Iraq inquiry: Campbell hits back over dossier evidence

Alistair Campbell Mr Campbell was Tony Blair's communications chief

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Alastair Campbell has hit back after a former intelligence official challenged his evidence to the Iraq inquiry.

Maj Gen Michael Laurie disputed his claim that a September 2002 dossier was not meant to "make the case for war".

He told the inquiry those producing the dossier "saw it exactly as that and that was the direction we were given".

But Mr Campbell, who was Tony Blair's communications chief, said those "directly involved" in producing the dossier had backed him.

The Iraq inquiry, chaired by Sir John Chilcot, is examining events between 2001 and 2009, including the decision to go to war in Iraq, post-invasion planning, what lessons were learnt and whether troops were properly equipped.

It has finished its public sessions and is now considering evidence from interviews with key figures, declassified documents, witness statements and other material.

45-minute claim

Maj Gen Laurie, a member of the Defence Intelligence Staff in the run-up to the March 2003 invasion, wrote his letter in January 2010 but it was only published earlier this month, alongside other written evidence to the inquiry.

In it he directly disputed evidence given by Mr Campbell, who said the September 2002 dossier was designed to set out UK concerns, not make the case for war.

Start Quote

Neither I, nor - so far as I am aware - anyone else in Downing Street was made aware of his views at the time, or at any time in the subsequent nine years ”

End Quote Alastair Campbell Former No 10 communications chief

As No 10 director of communications between 1997 and 2003, Mr Campbell played a key role in the dossier - which contained the controversial claim that weapons of mass destruction could be deployed in 45 minutes of an order to use them.

He has now written to inquiry chairman Sir John to respond to Gen Laurie's claims.

In his letter, Mr Campbell said he had never met Gen Laurie and "was not aware of any involvement he might have had in the September 2002 dossier on Iraq's WMD".

He added: "Neither I, nor - so far as I am aware - anyone else in Downing Street was made aware of his views at the time, or at any time in the subsequent nine years, until he felt moved to write to you and his letter was published."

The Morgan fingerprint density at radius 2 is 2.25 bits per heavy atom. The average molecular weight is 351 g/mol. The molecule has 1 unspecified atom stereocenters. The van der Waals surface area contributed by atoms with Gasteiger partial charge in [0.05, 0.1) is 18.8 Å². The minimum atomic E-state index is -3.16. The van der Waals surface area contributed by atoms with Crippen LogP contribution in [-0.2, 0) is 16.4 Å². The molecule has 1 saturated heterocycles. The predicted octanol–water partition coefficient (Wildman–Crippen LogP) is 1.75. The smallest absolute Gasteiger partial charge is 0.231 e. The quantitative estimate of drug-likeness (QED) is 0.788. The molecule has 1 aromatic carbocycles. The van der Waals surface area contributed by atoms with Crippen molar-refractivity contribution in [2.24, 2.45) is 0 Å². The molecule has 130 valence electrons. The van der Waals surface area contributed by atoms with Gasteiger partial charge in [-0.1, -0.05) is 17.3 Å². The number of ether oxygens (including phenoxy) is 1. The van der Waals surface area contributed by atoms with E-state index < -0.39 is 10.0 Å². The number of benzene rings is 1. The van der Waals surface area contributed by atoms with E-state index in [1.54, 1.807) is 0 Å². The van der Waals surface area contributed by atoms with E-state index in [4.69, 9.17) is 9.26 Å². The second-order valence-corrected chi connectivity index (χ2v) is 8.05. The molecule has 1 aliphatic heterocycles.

He said witnesses "who were directly involved in the drafting of the dossier have made clear to several inquiries that at no time did I put anyone in the intelligence community under pressure, or say to them or anyone else that the then prime minister's purpose in publishing the dossier was to make the case for war".

'Direction and pressure'

Maj Gen Laurie - who was responsible for delivering intelligence material on Iraq to assessment teams within the Ministry of Defence - had written: "Alastair Campbell said to the inquiry that the purpose of the dossier was not to "make a case for war.

"I had no doubt at this time this was exactly its purpose and these very words were used."

He said a similar document produced six months earlier had been rejected as it had "not made a strong enough case".

Mr Laurie - who is now chief executive of the charity Crimestoppers - also suggested the Joint Intelligence Committee ultimately responsible for producing and signing off the dossier had come under "direction and pressure" - something Mr Campbell disputes.

The September 2002 dossier included a foreword by Mr Blair in which he wrote that he believed the intelligence had established "beyond doubt" that Iraq continued to produce chemical weapons.

Mr Campbell, who drafted the first version of the foreword - ultimately approved by Mr Blair - said no-one in intelligence challenged this statement.

However, on the 45-minute claim - which was retracted after the war - he has said the dossier "obviously" could have been clearer about it referring to battlefield munitions.

Questions about Mr Campbell's role in the dossier were at the centre of a post-war row with the BBC and the subsequent Hutton inquiry.

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